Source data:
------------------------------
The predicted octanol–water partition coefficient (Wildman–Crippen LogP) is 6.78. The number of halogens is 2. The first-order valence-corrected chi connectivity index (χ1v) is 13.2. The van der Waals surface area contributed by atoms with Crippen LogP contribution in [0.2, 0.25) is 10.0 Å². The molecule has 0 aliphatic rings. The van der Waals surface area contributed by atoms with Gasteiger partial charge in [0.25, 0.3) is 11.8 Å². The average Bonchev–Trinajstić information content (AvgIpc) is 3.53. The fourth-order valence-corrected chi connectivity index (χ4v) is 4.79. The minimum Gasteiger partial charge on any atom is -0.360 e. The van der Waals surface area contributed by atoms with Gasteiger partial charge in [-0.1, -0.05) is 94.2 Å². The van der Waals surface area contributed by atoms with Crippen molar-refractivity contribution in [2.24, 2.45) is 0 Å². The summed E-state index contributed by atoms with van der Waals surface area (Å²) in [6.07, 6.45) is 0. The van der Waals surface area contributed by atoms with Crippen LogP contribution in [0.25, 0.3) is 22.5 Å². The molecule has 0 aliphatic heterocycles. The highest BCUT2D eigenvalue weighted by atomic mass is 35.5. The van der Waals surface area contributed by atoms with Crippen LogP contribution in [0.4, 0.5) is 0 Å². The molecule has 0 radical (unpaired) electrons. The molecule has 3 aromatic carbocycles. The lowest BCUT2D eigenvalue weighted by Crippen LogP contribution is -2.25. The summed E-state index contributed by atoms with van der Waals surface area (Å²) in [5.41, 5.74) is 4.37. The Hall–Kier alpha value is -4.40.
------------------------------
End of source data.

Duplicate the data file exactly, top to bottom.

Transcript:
The predicted octanol–water partition coefficient (Wildman–Crippen LogP) is 6.78. The number of halogens is 2. The first-order valence-corrected chi connectivity index (χ1v) is 13.2. The van der Waals surface area contributed by atoms with Crippen LogP contribution in [0.2, 0.25) is 10.0 Å². The molecule has 0 aliphatic rings. The van der Waals surface area contributed by atoms with Gasteiger partial charge in [0.25, 0.3) is 11.8 Å². The average Bonchev–Trinajstić information content (AvgIpc) is 3.53. The fourth-order valence-corrected chi connectivity index (χ4v) is 4.79. The minimum Gasteiger partial charge on any atom is -0.360 e. The van der Waals surface area contributed by atoms with Gasteiger partial charge in [-0.1, -0.05) is 94.2 Å². The van der Waals surface area contributed by atoms with Crippen molar-refractivity contribution in [2.24, 2.45) is 0 Å². The summed E-state index contributed by atoms with van der Waals surface area (Å²) in [6.07, 6.45) is 0. The van der Waals surface area contributed by atoms with Crippen LogP contribution in [0.25, 0.3) is 22.5 Å². The molecule has 0 aliphatic heterocycles. The highest BCUT2D eigenvalue weighted by atomic mass is 35.5. The van der Waals surface area contributed by atoms with Crippen LogP contribution in [0.4, 0.5) is 0 Å². The molecule has 0 radical (unpaired) electrons. The molecule has 3 aromatic carbocycles. The lowest BCUT2D eigenvalue weighted by Crippen LogP contribution is -2.25. The summed E-state index contributed by atoms with van der Waals surface area (Å²) in [5.41, 5.74) is 4.37. The Hall–Kier alpha value is -4.40.